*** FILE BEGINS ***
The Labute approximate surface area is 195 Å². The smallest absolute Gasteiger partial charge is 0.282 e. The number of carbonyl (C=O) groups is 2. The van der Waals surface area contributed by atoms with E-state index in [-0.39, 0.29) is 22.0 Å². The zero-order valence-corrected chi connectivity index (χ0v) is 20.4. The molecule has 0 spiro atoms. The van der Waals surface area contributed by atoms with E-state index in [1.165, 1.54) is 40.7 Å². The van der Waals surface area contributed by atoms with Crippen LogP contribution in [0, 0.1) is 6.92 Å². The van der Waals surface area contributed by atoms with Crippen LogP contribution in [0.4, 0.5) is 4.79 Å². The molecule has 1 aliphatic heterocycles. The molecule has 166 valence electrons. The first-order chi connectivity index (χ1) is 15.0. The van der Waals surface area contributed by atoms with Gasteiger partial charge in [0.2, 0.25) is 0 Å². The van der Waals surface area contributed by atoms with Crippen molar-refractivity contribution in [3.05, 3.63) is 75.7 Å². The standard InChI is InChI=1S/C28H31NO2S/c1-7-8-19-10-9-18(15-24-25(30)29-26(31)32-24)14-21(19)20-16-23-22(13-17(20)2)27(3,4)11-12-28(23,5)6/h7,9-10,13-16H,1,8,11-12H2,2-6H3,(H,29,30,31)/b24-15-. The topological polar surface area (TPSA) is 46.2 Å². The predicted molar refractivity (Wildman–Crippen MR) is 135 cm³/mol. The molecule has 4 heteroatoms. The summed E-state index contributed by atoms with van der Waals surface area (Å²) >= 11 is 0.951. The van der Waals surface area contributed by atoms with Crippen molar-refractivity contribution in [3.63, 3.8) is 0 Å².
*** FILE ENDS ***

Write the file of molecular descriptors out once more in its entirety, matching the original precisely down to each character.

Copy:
The Labute approximate surface area is 195 Å². The smallest absolute Gasteiger partial charge is 0.282 e. The number of carbonyl (C=O) groups is 2. The van der Waals surface area contributed by atoms with E-state index in [-0.39, 0.29) is 22.0 Å². The zero-order valence-corrected chi connectivity index (χ0v) is 20.4. The molecule has 0 spiro atoms. The van der Waals surface area contributed by atoms with E-state index in [1.165, 1.54) is 40.7 Å². The van der Waals surface area contributed by atoms with Crippen LogP contribution in [0, 0.1) is 6.92 Å². The van der Waals surface area contributed by atoms with Crippen LogP contribution in [0.4, 0.5) is 4.79 Å². The molecule has 1 aliphatic heterocycles. The molecule has 166 valence electrons. The first-order chi connectivity index (χ1) is 15.0. The van der Waals surface area contributed by atoms with Gasteiger partial charge in [0.2, 0.25) is 0 Å². The van der Waals surface area contributed by atoms with Crippen molar-refractivity contribution in [3.05, 3.63) is 75.7 Å². The standard InChI is InChI=1S/C28H31NO2S/c1-7-8-19-10-9-18(15-24-25(30)29-26(31)32-24)14-21(19)20-16-23-22(13-17(20)2)27(3,4)11-12-28(23,5)6/h7,9-10,13-16H,1,8,11-12H2,2-6H3,(H,29,30,31)/b24-15-. The topological polar surface area (TPSA) is 46.2 Å². The predicted molar refractivity (Wildman–Crippen MR) is 135 cm³/mol. The molecule has 4 heteroatoms. The summed E-state index contributed by atoms with van der Waals surface area (Å²) >= 11 is 0.951. The van der Waals surface area contributed by atoms with Crippen molar-refractivity contribution in [3.63, 3.8) is 0 Å².